- Does anyone have a good contact at the Heron Foundation who is managing their impact investing strategy?
What I’m reading:
- The end of expertise and the rise of “fluid intelligence.” How the Navy is shifting its staffing model and what the future of work looks like in the 21st century. Here.
- The peculiar culture of a company trying to sell culture. The story of WeWork (and its founder). Here.
- By 2030, “care workers” (nannies and health aids) will be the biggest workforce in the US. The rising movement to protect and advocate for the rights of domestic workers. Here.
- The boom of Sikh truck-drivers in the US. Discrimination, faith, Indian food, and the truck-driver shortage along US highways. Here.
I was in the Portland airport this month, which happens to be the place where one of the most extraordinary stories in my life began. Here’s what happened:
Seven and a half years ago, I sat in the airport atrium annoyed that I wasn’t able to fly standby on an earlier flight back to Denver. I had flown up to Portland for a job interview that hadn’t gone well, and I was hoping to get home earlier. The gate agent had acknowledged available seats, but some technicality with my ticket didn’t provide the opportunity to get onboard.
Angry at the gate agent and frustrated with my luck, I took a seat on a bench in the airport atrium and defaulted to my phone to entertain me for the six hours until the next flight. I rarely used Twitter back then, but I had a lot of time to kill, so I found myself mindlessly scrolling through Twitter. Somewhere in those six hours, there was a tweet posted from the Unreasonable Institute (what is now Uncharted) seeking a 10-hour per week unpaid intern to lend a hand for five weeks. I was coming off another unsuccessful job interview, and I was feeling insecure; a 10-hour per week unpaid internship for five weeks wasn’t my idea of a career opportunity, but I kept getting rejected from every job I applied to, so on the flight home, I updated my resume and drafted a cover letter. One month later I was hired, and seven and half years later I am still here with the privilege of serving as the CEO.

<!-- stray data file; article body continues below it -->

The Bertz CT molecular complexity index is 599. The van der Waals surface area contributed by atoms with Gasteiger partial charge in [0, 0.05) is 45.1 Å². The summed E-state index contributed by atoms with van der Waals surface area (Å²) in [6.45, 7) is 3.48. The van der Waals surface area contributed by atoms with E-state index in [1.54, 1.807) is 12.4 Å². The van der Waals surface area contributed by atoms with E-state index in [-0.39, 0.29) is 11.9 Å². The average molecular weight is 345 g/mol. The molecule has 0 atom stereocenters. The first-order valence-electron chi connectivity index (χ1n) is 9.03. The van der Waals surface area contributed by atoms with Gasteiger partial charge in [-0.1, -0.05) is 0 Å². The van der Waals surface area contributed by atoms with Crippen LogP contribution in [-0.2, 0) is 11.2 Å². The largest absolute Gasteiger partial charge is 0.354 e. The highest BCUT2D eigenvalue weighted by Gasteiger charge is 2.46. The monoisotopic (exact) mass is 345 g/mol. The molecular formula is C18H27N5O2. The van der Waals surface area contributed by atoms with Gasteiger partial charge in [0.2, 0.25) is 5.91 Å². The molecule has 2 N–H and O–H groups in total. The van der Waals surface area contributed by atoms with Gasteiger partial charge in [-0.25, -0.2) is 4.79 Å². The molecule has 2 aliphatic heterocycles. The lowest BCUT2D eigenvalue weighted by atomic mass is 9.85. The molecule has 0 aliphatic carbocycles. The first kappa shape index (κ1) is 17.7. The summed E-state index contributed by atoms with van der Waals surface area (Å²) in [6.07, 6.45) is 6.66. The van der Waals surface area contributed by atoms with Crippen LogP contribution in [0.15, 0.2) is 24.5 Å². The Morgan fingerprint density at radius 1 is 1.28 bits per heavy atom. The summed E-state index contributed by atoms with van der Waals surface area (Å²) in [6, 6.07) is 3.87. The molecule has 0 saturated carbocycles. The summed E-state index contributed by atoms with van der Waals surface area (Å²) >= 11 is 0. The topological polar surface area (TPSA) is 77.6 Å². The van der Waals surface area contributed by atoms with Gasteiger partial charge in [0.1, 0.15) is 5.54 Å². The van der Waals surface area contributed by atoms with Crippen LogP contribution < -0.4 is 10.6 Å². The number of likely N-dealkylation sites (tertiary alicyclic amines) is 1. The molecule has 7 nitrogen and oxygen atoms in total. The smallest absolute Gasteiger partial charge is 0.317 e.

If I had been able to board that earlier flight, I wouldn’t have ever come across that tweet looking for an internship. But something kept me off that flight and in the airport. The last 7.5 years have been the greatest adventure of my life and Unreasonable Institute/Uncharted has presented a career opportunity bigger than my wildest dreams. I had no idea when I came across that tweet, in the throes of my frustration and boredom, that it would lead to such a beautiful, unfolding journey ahead.
When I pause to think about it, many of the biggest leaps in my life have happened at unexpected, liminal moments. They have not entered through the front door with great fanfare and expectation, but instead happened when I’m least expecting it, when I’m most resisting it, when the last place to look is the place I’m most trying to escape from. Cheryl Strayed says: “There are some things you can’t understand yet. Your life will be a great and continuous unfolding.” So here’s to more long layovers, more frustration, more boredom. Here’s to letting this wondrous life continue to unfold.